As we advised in a previous post on this blog, the Garden State Commercial Property Assessed Clean Energy (C-PACE) program was established by the New Jersey Economic Development Authority (EDA) as a mechanism to finance, among other things, commercial renewable energy projects, energy efficiency initiatives, electric vehicle charging stations, microgrids, power purchase agreements, as well as water efficiency and other authorized improvements where “capital providers” pay the upfront costs of the project and are then repaid through a real property assessment levied by the participating municipality.

Under C-PACE preliminary draft guidelines posted by the EDA on its website on April 13, 2023, “eligible properties” are defined to include “schools, hospitals, institutions of higher education, or religious institutions” that otherwise meet the eligibility criteria. Accordingly, the C-PACE program is expected to be a popular option for hospitals and other healthcare sector entities looking to rehabilitate facilities or adopt clean energy initiatives while seeking to avoid the upfront capital expenditures typically required for such projects.

This Client Alert by Greenbaum attorney Maura E. Blau provides an overview of key definitions, application and eligibility criteria, fees and more as outlined in the EPA’s draft guidelines, on which public comment will be open through May 15, 2023.

Over the past few years, changes in healthcare have driven fundamental changes in the relationship between providers and Managed Care Organizations. Medicare and Medicaid are front and center in these changes. Successful systems need new ways to look at managed care contract negotiations.

On May 18, 2023, Greenbaum attorney Neil M. Sullivan will be a panelist for a live CLE webinar on “Managed Care Contracts: Medicare and Medicaid Considerations.” The program, presented by Strafford, will examine essential questions including:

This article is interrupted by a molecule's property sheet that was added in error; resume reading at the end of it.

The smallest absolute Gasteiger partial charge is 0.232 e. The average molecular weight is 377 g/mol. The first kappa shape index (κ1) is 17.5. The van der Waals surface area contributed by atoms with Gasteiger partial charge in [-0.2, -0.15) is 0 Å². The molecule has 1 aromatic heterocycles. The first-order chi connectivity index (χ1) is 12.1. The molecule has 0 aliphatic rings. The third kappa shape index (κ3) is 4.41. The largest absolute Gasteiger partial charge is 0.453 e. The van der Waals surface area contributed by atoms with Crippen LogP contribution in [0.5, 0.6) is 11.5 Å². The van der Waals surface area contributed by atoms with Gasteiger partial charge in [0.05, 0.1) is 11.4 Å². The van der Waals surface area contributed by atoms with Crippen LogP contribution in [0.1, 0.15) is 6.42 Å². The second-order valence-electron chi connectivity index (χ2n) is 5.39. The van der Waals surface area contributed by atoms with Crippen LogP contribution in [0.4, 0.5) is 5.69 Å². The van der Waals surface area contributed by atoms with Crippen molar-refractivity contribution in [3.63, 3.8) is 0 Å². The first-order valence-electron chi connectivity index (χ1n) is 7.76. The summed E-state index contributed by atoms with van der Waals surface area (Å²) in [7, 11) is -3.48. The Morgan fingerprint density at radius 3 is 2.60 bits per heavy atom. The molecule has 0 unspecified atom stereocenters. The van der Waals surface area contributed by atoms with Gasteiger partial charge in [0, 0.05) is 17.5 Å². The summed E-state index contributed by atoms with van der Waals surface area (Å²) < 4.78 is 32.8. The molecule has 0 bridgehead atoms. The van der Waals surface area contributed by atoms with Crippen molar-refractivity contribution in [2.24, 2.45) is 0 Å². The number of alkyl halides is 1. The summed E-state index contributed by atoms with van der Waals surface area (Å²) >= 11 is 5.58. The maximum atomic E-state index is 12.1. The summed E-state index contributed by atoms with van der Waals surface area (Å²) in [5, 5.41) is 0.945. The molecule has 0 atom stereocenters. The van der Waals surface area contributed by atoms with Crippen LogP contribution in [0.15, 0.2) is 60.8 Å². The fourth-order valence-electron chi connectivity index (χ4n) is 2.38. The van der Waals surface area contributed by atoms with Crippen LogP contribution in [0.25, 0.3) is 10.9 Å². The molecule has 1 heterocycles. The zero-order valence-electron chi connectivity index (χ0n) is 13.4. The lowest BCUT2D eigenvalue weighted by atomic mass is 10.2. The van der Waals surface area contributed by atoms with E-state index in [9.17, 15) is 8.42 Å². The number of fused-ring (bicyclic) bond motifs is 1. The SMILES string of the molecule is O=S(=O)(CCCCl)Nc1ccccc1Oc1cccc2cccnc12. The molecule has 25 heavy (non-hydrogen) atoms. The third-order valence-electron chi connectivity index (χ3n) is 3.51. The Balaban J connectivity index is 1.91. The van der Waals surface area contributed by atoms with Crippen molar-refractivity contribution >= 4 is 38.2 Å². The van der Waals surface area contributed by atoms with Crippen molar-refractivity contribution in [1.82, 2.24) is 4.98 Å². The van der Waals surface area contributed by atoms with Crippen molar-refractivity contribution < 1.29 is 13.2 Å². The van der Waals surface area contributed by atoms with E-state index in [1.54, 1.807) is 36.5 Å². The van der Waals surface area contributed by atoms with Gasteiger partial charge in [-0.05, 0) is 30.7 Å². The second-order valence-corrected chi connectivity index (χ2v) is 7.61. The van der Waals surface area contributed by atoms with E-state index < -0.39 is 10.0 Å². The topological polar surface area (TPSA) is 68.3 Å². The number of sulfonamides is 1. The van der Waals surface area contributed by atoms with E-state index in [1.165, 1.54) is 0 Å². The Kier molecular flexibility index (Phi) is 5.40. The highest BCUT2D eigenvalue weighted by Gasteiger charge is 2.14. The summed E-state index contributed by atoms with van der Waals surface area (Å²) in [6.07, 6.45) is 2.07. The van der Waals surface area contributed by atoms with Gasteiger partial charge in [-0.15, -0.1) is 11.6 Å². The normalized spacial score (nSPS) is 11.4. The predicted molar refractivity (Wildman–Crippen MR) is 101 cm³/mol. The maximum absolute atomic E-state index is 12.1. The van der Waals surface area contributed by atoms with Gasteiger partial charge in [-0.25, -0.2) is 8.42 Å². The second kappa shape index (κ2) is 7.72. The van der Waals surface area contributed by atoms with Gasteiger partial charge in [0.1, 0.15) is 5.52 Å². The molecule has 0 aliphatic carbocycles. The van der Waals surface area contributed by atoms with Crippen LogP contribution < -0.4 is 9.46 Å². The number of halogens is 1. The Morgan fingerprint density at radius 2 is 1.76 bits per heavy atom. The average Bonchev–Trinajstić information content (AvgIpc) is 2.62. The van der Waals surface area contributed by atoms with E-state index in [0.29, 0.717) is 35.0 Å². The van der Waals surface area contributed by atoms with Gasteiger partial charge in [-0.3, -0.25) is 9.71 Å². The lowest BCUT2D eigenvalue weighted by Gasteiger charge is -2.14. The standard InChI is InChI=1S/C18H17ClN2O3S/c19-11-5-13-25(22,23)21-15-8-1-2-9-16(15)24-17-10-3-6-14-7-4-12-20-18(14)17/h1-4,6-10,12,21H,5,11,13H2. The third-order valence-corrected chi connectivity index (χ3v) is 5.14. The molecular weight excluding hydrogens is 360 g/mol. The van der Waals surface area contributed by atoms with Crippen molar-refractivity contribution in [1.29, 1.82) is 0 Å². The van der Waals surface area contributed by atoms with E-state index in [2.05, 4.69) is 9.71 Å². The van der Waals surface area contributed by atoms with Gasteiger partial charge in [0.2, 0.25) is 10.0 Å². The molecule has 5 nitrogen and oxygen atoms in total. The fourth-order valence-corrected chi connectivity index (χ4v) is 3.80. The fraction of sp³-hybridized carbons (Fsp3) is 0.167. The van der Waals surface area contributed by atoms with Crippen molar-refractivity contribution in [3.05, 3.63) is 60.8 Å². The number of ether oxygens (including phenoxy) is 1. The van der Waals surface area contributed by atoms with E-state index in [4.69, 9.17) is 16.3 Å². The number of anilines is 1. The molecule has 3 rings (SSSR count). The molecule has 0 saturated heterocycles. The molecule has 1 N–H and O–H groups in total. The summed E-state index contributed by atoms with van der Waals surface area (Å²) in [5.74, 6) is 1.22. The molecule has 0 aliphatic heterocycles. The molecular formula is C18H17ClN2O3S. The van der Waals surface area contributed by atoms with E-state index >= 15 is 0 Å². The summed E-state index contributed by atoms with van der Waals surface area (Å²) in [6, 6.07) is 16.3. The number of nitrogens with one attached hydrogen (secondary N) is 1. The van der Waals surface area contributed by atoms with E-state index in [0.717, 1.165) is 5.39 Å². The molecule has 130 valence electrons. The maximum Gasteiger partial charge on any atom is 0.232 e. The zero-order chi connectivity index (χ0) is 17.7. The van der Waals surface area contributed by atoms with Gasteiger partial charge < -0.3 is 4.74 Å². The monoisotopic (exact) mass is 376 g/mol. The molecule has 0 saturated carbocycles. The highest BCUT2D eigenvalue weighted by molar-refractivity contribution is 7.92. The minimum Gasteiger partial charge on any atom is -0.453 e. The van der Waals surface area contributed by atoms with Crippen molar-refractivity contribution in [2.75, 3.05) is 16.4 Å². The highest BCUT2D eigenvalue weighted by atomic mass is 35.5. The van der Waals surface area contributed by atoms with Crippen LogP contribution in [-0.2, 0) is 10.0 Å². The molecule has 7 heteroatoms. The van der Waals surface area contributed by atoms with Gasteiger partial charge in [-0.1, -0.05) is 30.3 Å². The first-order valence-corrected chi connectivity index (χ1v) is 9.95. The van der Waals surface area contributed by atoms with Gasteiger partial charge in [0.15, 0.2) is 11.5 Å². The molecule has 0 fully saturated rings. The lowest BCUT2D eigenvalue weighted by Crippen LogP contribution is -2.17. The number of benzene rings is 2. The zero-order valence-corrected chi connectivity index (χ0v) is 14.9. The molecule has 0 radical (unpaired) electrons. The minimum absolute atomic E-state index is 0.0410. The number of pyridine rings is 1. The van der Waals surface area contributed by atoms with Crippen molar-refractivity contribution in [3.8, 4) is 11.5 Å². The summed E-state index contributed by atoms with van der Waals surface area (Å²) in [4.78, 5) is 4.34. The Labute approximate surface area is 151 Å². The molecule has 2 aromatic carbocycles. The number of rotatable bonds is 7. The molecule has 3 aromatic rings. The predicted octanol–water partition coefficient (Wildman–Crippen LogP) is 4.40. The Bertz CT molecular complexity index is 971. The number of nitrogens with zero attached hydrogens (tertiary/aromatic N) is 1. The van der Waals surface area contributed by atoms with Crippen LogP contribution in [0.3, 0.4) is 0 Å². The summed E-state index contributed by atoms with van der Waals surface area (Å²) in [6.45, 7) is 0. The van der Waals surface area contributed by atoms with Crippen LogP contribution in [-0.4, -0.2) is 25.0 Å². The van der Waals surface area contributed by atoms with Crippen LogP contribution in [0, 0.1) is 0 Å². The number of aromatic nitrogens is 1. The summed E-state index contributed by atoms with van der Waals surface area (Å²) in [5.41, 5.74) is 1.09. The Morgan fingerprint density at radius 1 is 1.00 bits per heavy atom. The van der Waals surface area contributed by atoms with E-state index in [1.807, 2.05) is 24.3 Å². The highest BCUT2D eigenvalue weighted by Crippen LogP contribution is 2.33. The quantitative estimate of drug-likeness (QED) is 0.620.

• How have the changes in healthcare and the shift to Medicare and Medicaid impacted the negotiation of managed care agreements?
  • What are some proven approaches for providers’ counsel in negotiating favorable provisions in managed care contracts?
  • What are the most commonly disputed issues during contract negotiations and practical approaches for resolving them?

Additional information and a link to register for this webinar is on the Greenbaum website.

The U.S. Department of Health & Human Services Office of Civil Rights (OCR) announced on April 11, 2023 that the Notifications of Enforcement Discretions issued during the COVID-19 Public Health Emergency (PHE) would be expiring at 11:59 p.m. on May 11, 2023 due to the expiration of the PHE. A copy of the notice of expiration can be found here.

Despite this expiration, OCR Director Melanie Fontes Rainer announced that OCR would be “providing a transition period for health care providers to make any changes to their operations that are needed to provide telehealth in a private and secure manner in compliance with the HIPAA Rules.”

Specifically, OCR is providing a 90-calendar day transition period until 11:59 p.m. on August 9, 2023 for health care providers to come into compliance with the HIPAA Rules with respect to their provision of telehealth. Thus, during this 90-day period, health care providers will not face penalties if they engage in the good faith provision of telehealth.

In 2020 and 2021, OCR published four Notifications of Enforcement Discretion in the Federal Register regarding how the HIPAA Privacy, Security, Breach Notification, and Enforcement Rules would be applied to certain violations during the PHE. The following are links to each of those Notifications:

  • Enforcement Discretion for Telehealth Remote Communications During the COVID–19 Nationwide Public Health Emergency – PDF – This Notification announced that OCR would exercise its enforcement discretion and would not impose HIPAA penalties for noncompliance with the regulatory requirements under the HIPAA Rules in connection with the good faith provision of telehealth using a non-public facing remote communication technology. This exercise of discretion applied to telehealth provided for any reason, regardless of whether the telehealth service was related to the diagnosis and treatment of health conditions related to COVID-19.

Health care providers should carefully review each of these Notifications to assess whether adjustments were made to their daily operating practices during the PHE.

Action should be immediately taken to ensure resumed compliance with all applicable HIPAA Rules following the 90-day transition period expiring on August 9, 2023.